Is this politically incorrect or what, “Protection against unfriendly beasts and Indians?” The Cherokee Nation was friendly. They even bent over backwards to live with us, in their lands. Yes, some Indians were unfriendly, but there were just as many “white” men who were dangerous and unfriendly.
However, a more important statement is “The musket hung over the fireplace once stood for security in American homes. It meant game for the pot. It gave protection against unfriendly beasts and Indians. It was a first defense against hunger and danger in the new land.” Does this suggest the second amendment was written with the full intention of authorizing the right of the people to keep and bear arms? This is a government published educational document on the IRS web site.
Government Indoctrination in Our Schools!
The IRS has a lesson plan for teachers on Social Security. After going through it, I find it distasteful to say the least.
The IRS is getting into the Social Security Indoctrination of our children. If your opinions differ from those of the IRS you get a comment “One or more of your answers were incorrect. Please try again.” This is just plain wrong! If your opinion differs from others, it does not make you wrong and them right.
Family Security and Social Security
The words “social security” have become popular in the last five or ten years. Actually the right and duty of a community to protect its members is as old as the records of men. Primitive tribes have rules and customs to assure the safety of all.
Even pioneer American families, of course, relied on each other for help in trouble and emergencies. Barn-raisings and corn-huskings, which have lasted down to our times, are a survival of years when a household asked the neighbors’ help in an emergency, knowing it would give its help when its turn came.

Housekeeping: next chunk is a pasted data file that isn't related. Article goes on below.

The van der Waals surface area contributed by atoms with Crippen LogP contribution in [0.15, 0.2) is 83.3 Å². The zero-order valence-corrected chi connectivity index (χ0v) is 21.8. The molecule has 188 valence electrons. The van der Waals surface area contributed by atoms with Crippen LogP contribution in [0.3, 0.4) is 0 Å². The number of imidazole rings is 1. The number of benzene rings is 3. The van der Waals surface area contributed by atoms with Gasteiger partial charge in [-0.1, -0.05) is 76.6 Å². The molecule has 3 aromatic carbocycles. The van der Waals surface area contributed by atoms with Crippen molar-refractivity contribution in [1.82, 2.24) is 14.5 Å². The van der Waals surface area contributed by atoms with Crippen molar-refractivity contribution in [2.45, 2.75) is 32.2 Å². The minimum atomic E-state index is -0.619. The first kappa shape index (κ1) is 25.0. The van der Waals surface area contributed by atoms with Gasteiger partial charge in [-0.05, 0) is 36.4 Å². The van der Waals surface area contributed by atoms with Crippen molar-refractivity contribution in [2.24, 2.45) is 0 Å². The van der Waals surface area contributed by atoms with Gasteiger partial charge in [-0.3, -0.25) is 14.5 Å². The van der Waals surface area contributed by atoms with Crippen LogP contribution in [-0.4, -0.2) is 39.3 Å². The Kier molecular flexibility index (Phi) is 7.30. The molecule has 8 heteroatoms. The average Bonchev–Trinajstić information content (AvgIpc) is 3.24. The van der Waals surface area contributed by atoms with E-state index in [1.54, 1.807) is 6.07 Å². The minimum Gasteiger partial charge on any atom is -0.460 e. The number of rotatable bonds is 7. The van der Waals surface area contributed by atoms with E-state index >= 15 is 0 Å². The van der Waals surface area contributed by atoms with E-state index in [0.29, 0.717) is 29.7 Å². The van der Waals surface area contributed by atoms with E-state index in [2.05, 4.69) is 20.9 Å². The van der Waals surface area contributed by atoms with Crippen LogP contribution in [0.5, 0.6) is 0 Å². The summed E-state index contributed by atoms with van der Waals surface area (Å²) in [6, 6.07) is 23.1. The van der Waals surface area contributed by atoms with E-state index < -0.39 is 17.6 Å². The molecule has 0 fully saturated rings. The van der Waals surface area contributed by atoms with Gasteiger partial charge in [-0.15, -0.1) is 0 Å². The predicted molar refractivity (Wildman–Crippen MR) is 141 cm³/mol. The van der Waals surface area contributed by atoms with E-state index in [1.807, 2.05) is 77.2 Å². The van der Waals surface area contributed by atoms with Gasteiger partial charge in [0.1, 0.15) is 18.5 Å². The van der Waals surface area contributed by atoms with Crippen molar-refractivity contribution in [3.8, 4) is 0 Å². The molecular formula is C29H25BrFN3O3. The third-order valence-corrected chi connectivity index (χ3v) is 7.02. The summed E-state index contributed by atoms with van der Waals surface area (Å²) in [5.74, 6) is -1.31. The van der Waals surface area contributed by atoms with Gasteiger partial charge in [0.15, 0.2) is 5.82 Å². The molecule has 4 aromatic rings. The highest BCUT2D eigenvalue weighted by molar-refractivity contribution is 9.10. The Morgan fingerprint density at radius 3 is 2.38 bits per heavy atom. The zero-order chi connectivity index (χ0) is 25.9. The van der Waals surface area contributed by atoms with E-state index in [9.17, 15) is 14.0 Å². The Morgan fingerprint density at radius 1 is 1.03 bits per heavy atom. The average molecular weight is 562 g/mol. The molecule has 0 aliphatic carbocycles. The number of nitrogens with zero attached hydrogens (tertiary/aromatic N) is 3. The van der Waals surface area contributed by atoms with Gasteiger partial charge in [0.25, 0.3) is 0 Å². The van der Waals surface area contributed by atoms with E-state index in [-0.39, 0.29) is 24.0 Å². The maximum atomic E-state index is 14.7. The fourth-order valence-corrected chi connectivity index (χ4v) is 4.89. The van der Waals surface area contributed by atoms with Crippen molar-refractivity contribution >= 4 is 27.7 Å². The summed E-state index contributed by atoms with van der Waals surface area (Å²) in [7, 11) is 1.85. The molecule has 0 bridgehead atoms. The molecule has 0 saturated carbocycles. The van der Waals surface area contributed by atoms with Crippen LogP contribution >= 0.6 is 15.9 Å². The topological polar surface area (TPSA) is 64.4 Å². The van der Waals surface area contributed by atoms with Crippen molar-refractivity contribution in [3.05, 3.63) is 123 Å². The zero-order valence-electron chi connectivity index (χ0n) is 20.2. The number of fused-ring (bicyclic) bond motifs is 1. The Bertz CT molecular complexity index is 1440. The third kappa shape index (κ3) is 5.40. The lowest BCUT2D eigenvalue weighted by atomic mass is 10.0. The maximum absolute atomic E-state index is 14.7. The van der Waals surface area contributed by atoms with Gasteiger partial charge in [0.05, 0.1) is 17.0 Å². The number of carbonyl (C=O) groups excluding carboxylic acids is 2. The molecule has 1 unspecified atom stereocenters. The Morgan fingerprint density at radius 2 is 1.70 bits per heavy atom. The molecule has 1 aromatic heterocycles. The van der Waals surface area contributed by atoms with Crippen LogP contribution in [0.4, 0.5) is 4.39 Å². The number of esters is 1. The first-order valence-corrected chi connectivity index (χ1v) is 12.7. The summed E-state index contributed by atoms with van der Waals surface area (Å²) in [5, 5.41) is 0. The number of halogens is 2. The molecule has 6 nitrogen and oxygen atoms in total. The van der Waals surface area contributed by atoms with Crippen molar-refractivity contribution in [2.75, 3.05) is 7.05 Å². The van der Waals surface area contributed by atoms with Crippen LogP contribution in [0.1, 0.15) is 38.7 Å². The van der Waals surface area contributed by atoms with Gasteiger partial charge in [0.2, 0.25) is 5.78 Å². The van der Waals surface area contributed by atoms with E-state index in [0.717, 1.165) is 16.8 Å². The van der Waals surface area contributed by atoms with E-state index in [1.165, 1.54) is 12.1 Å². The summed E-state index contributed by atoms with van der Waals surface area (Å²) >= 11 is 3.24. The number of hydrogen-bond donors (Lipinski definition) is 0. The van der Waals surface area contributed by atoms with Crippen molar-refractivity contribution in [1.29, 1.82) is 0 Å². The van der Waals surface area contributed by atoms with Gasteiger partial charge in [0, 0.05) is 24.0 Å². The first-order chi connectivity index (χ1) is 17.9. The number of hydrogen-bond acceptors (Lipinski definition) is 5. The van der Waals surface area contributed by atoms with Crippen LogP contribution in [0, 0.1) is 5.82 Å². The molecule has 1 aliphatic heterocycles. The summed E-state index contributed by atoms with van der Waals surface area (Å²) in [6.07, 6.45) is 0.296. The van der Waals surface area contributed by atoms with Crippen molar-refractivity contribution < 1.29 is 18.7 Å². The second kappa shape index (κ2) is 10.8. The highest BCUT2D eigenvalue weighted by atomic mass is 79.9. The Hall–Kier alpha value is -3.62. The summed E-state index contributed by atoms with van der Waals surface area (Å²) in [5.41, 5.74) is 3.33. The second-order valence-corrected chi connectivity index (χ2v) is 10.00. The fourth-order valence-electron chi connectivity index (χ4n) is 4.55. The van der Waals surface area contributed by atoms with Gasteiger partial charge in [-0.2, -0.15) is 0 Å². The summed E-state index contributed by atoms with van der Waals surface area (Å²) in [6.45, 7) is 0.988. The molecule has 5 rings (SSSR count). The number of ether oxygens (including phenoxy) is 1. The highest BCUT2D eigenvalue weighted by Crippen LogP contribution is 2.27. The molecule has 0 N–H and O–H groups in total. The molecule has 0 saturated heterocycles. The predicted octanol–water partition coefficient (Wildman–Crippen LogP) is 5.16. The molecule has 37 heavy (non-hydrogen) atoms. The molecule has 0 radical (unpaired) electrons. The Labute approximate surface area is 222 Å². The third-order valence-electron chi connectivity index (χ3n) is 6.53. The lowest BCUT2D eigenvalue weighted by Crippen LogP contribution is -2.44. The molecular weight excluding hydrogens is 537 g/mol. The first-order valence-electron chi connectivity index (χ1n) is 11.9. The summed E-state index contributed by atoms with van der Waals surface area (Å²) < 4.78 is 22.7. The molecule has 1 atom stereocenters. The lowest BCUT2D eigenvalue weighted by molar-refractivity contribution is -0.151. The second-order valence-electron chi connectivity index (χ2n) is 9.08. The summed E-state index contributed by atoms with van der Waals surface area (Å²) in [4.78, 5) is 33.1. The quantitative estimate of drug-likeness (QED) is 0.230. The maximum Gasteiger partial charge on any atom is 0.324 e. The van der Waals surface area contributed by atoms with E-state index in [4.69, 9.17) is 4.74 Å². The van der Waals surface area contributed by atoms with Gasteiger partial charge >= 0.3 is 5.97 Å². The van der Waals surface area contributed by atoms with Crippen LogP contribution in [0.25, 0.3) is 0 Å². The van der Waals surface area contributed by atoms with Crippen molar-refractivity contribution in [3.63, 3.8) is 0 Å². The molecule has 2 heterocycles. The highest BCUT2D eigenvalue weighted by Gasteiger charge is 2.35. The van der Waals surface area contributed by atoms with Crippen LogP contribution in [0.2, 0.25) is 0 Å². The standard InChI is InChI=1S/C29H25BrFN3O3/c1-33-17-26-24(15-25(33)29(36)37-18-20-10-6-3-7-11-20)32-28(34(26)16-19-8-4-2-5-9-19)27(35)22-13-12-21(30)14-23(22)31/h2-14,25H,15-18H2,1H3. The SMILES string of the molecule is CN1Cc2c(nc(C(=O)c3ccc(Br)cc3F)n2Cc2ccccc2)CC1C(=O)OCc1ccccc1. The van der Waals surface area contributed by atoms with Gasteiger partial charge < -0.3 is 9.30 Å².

The problem with relying on others is totally different than relying on government. The difference is that neighbors gave only what they could afford and the needy knew the limits of this charity. There were also unwritten rules associated with this charity.
With the government, there is a faceless benefactor (taxpayers) who are deemed to be wealthy beyond comprehension. Politicians give freely of these taxpayers money in order to appear to be kind and generous. The problem is there is no control over where, how and who receives the charity, the unwritten rules have been abolished.
Davy Crocket ........... http://www.justsayno.50megs.com/pdf/davy-crocket.pdf
"Mr. Speaker --- I have as much respect for the memory of the deceased, and as much sympathy for the suffering of the living, if suffering there be, as any man in this house, but we must not permit our respect for the dead or our sympathy for a part of the living to lead us into an act of injustice to the balance of the living. I will not go into an argument to prove that Congress has no power to appropriate this money as an act of charity. Every member upon this floor knows it. We have the right, as individuals, to give away as much of our own money as we please in charity; but as members of Congress we have no right so to appropriate a dollar of the public money. Some eloquent appeals have been made to us upon the ground that it is a debt due the deceased. Mr. Speaker, the deceased lived long after the close of the war; he was in office to the day of his death, and I have never heard that the government was in arrears to him.
Every man in this House knows it is not a debt. We cannot, without the grossest corruption, appropriate this money as the payment of a debt. We have not the semblance of authority to appropriate it as a charity. Mr. Speaker, I have said we have the right to give as much money of our own as we please. I am the poorest man on this floor. I cannot vote for this bill, but I will give one week's pay to the object, and, if every member of Congress will do the same, it will amount to more than the bill asks."